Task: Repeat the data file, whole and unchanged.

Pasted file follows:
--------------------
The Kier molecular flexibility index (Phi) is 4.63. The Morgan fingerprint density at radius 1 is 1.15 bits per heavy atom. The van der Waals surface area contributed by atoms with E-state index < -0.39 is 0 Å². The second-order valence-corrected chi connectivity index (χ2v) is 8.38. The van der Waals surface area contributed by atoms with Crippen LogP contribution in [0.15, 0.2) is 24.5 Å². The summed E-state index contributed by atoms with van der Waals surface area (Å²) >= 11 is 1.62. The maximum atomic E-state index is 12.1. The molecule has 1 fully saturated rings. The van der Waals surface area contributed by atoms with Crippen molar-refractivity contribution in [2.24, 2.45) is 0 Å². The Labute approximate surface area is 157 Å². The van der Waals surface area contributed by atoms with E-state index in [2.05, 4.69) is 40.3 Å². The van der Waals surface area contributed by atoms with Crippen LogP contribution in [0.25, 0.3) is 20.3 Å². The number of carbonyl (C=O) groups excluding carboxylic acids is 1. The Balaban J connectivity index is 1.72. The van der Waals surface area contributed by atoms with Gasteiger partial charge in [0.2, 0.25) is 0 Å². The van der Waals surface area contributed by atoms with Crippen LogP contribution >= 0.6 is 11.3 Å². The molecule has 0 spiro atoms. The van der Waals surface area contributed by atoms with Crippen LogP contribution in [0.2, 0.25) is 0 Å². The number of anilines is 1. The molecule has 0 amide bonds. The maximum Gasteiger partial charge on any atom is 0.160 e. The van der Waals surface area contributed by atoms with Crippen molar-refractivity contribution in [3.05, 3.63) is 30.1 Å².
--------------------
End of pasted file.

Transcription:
The Kier molecular flexibility index (Phi) is 4.63. The Morgan fingerprint density at radius 1 is 1.15 bits per heavy atom. The van der Waals surface area contributed by atoms with E-state index < -0.39 is 0 Å². The second-order valence-corrected chi connectivity index (χ2v) is 8.38. The van der Waals surface area contributed by atoms with Crippen LogP contribution in [0.15, 0.2) is 24.5 Å². The summed E-state index contributed by atoms with van der Waals surface area (Å²) >= 11 is 1.62. The maximum atomic E-state index is 12.1. The molecule has 1 fully saturated rings. The van der Waals surface area contributed by atoms with Crippen molar-refractivity contribution in [2.24, 2.45) is 0 Å². The Labute approximate surface area is 157 Å². The van der Waals surface area contributed by atoms with E-state index in [2.05, 4.69) is 40.3 Å². The van der Waals surface area contributed by atoms with Crippen LogP contribution in [0.25, 0.3) is 20.3 Å². The number of carbonyl (C=O) groups excluding carboxylic acids is 1. The Balaban J connectivity index is 1.72. The van der Waals surface area contributed by atoms with Gasteiger partial charge in [0.2, 0.25) is 0 Å². The van der Waals surface area contributed by atoms with Crippen LogP contribution >= 0.6 is 11.3 Å². The molecule has 0 spiro atoms. The van der Waals surface area contributed by atoms with Crippen LogP contribution in [0.2, 0.25) is 0 Å². The number of anilines is 1. The molecule has 0 amide bonds. The maximum Gasteiger partial charge on any atom is 0.160 e. The van der Waals surface area contributed by atoms with Crippen molar-refractivity contribution in [3.05, 3.63) is 30.1 Å².